And his work is uneven, too. Some really sublime and original stuff but like a lot of people in the arts it’s like he had some wonderful things to say and he said most of them early in his career. A lot of his later work does not have spark IMO.

My favorite favorite Jimmy Webb is The 5th Dimension’s The Magic Garden. It is an actual song cycle, unlike Sergeant Pepper, and while released a little later than Pepper surely was in the hopper at the time the Beatles were working on their “concept album”.

I listened to this a lot when it came out, my freshman year in college. I did not make a big deal of this fact since I was faintly embarrassed to be listening to something as obviously throwbacky as Webb’s pop tunes. At the time it was all about raw authenticity. This did not sit well with that album’s use of studio musicians, its employment of the showy 5th Dimension and its goopy use of strings with allusions to Richard Strauss. It was not Cream, Hendrix or Zappa. But I soldiered on and now, much later, I realize I may well have listened to this album more than any other.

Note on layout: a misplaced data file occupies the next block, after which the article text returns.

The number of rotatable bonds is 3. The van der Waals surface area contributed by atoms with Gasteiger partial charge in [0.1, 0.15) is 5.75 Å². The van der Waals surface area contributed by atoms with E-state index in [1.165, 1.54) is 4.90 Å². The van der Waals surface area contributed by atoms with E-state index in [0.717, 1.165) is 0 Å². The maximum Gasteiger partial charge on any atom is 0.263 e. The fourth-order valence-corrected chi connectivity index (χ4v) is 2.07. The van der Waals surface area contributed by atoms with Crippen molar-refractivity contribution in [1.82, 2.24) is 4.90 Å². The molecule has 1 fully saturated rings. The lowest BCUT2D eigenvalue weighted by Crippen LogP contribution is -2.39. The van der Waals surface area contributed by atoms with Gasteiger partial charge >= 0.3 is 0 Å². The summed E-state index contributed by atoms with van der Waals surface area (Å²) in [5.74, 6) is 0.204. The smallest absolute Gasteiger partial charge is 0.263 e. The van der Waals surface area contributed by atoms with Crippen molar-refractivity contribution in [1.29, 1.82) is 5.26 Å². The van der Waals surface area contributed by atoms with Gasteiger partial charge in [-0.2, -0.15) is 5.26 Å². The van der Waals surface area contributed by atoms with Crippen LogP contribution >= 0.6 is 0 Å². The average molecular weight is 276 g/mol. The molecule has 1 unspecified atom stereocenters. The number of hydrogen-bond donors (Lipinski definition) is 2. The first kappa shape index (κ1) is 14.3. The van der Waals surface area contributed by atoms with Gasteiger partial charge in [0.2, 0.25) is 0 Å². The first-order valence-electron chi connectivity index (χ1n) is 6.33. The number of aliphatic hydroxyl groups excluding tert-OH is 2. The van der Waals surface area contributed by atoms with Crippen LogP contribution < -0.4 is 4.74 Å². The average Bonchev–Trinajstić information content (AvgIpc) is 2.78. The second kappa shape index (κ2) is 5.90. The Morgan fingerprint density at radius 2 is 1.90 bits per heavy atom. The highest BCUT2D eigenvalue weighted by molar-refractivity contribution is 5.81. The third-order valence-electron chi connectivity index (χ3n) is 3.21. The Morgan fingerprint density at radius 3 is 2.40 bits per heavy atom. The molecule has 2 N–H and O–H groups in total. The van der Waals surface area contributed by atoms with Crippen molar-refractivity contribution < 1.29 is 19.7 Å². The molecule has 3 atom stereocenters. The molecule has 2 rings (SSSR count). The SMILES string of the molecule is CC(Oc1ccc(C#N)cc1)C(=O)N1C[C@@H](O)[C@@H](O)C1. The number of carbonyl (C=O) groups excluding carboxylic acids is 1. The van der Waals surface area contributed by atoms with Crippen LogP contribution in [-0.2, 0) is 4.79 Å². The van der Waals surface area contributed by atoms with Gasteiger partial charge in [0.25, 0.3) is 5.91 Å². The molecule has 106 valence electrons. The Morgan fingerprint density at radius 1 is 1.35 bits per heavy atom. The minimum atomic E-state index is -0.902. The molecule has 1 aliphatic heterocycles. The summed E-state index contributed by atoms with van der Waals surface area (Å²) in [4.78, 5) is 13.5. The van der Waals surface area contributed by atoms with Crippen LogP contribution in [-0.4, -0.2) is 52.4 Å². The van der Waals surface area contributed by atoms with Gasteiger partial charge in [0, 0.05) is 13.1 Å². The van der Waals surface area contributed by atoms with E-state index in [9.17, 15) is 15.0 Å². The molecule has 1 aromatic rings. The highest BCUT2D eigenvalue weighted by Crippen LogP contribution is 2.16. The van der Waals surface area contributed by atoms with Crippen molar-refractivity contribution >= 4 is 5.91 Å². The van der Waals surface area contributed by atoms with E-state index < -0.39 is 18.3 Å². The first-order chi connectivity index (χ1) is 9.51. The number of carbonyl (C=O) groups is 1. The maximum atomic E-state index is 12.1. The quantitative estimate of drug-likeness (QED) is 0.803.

And yeah he can go off the rails with lyrics as he did with the cake in the rain thing. Still some of his oddness comes from a real place. I think he said one time that the thing about the cake in the rain really happened in the failed love affair at the heart of the song, and that animates the song cycle in The Magic Garden. Like the lyric in Orange Air, where he observes how hard he kisses Susan through a screen door. Must have happened.

I remember kissing her that sad last night through the screen so hard I had a checkered mouth and nose
She sold out so quickly that before I knew what hit me she was laughing with the others at my funny clothes
A long silent summer
It didn’t matter
Who cut my hair or
Who was my hatter


 
jeff
Nov 24, 2018 at 6:02 pm

Nice! Thanks.